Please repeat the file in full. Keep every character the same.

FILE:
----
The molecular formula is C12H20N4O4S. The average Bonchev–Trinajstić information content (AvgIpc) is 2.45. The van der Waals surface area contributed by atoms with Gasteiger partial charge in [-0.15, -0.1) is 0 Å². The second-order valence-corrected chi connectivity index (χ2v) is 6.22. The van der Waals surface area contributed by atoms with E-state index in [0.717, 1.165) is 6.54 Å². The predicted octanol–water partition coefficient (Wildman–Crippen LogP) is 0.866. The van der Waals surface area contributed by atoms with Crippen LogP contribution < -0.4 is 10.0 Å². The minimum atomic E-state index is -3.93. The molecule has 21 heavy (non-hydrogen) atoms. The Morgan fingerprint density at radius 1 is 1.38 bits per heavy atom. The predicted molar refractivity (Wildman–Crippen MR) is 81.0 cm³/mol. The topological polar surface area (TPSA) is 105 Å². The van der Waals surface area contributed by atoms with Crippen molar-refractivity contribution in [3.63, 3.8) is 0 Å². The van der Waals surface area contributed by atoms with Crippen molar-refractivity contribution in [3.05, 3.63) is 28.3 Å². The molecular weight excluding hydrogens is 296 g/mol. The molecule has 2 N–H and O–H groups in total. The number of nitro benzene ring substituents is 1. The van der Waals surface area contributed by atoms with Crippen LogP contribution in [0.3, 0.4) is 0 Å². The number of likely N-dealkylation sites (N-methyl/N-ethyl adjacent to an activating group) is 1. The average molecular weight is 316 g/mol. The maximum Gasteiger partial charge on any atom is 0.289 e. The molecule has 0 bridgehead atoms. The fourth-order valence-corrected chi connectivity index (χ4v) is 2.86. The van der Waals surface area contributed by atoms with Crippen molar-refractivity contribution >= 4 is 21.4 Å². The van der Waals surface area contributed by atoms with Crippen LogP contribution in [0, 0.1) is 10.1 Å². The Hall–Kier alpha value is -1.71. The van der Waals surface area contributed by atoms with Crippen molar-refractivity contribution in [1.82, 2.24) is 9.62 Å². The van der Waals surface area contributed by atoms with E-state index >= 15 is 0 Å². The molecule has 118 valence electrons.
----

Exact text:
The molecular formula is C12H20N4O4S. The average Bonchev–Trinajstić information content (AvgIpc) is 2.45. The van der Waals surface area contributed by atoms with Gasteiger partial charge in [-0.15, -0.1) is 0 Å². The second-order valence-corrected chi connectivity index (χ2v) is 6.22. The van der Waals surface area contributed by atoms with E-state index in [0.717, 1.165) is 6.54 Å². The predicted octanol–water partition coefficient (Wildman–Crippen LogP) is 0.866. The van der Waals surface area contributed by atoms with Crippen LogP contribution < -0.4 is 10.0 Å². The minimum atomic E-state index is -3.93. The molecule has 21 heavy (non-hydrogen) atoms. The Morgan fingerprint density at radius 1 is 1.38 bits per heavy atom. The predicted molar refractivity (Wildman–Crippen MR) is 81.0 cm³/mol. The topological polar surface area (TPSA) is 105 Å². The van der Waals surface area contributed by atoms with Crippen molar-refractivity contribution in [3.63, 3.8) is 0 Å². The van der Waals surface area contributed by atoms with Crippen molar-refractivity contribution in [3.05, 3.63) is 28.3 Å². The molecular weight excluding hydrogens is 296 g/mol. The molecule has 2 N–H and O–H groups in total. The number of nitro benzene ring substituents is 1. The van der Waals surface area contributed by atoms with Crippen LogP contribution in [0.3, 0.4) is 0 Å². The number of likely N-dealkylation sites (N-methyl/N-ethyl adjacent to an activating group) is 1. The average molecular weight is 316 g/mol. The maximum Gasteiger partial charge on any atom is 0.289 e. The molecule has 0 bridgehead atoms. The fourth-order valence-corrected chi connectivity index (χ4v) is 2.86. The van der Waals surface area contributed by atoms with Crippen molar-refractivity contribution >= 4 is 21.4 Å². The van der Waals surface area contributed by atoms with Crippen LogP contribution in [0, 0.1) is 10.1 Å². The Hall–Kier alpha value is -1.71. The van der Waals surface area contributed by atoms with Crippen molar-refractivity contribution in [1.82, 2.24) is 9.62 Å². The van der Waals surface area contributed by atoms with E-state index >= 15 is 0 Å². The molecule has 118 valence electrons.